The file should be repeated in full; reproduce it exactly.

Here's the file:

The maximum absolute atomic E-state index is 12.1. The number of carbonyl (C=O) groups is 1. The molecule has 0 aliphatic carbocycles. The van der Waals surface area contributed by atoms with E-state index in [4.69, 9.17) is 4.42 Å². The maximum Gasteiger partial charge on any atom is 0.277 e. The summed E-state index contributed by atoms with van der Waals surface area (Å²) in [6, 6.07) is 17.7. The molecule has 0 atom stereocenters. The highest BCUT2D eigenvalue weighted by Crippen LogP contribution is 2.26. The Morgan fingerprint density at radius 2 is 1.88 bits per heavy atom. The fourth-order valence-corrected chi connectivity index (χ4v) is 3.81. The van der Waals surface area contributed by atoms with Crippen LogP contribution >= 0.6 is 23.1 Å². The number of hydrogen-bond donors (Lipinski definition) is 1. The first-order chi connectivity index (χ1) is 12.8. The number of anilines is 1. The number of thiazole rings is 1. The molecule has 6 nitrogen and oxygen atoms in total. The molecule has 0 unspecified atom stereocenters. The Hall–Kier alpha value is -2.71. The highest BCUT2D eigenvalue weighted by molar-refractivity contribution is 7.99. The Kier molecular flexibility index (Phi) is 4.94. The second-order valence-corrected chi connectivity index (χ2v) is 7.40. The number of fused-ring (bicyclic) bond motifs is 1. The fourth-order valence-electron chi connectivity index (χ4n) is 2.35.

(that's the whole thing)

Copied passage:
The maximum absolute atomic E-state index is 12.1. The number of carbonyl (C=O) groups is 1. The molecule has 0 aliphatic carbocycles. The van der Waals surface area contributed by atoms with E-state index in [4.69, 9.17) is 4.42 Å². The maximum Gasteiger partial charge on any atom is 0.277 e. The summed E-state index contributed by atoms with van der Waals surface area (Å²) in [6, 6.07) is 17.7. The molecule has 0 atom stereocenters. The highest BCUT2D eigenvalue weighted by Crippen LogP contribution is 2.26. The Morgan fingerprint density at radius 2 is 1.88 bits per heavy atom. The fourth-order valence-corrected chi connectivity index (χ4v) is 3.81. The van der Waals surface area contributed by atoms with Crippen LogP contribution >= 0.6 is 23.1 Å². The number of hydrogen-bond donors (Lipinski definition) is 1. The first-order chi connectivity index (χ1) is 12.8. The number of anilines is 1. The number of thiazole rings is 1. The molecule has 6 nitrogen and oxygen atoms in total. The molecule has 0 unspecified atom stereocenters. The Hall–Kier alpha value is -2.71. The highest BCUT2D eigenvalue weighted by molar-refractivity contribution is 7.99. The Kier molecular flexibility index (Phi) is 4.94. The second-order valence-corrected chi connectivity index (χ2v) is 7.40. The number of fused-ring (bicyclic) bond motifs is 1. The fourth-order valence-electron chi connectivity index (χ4n) is 2.35.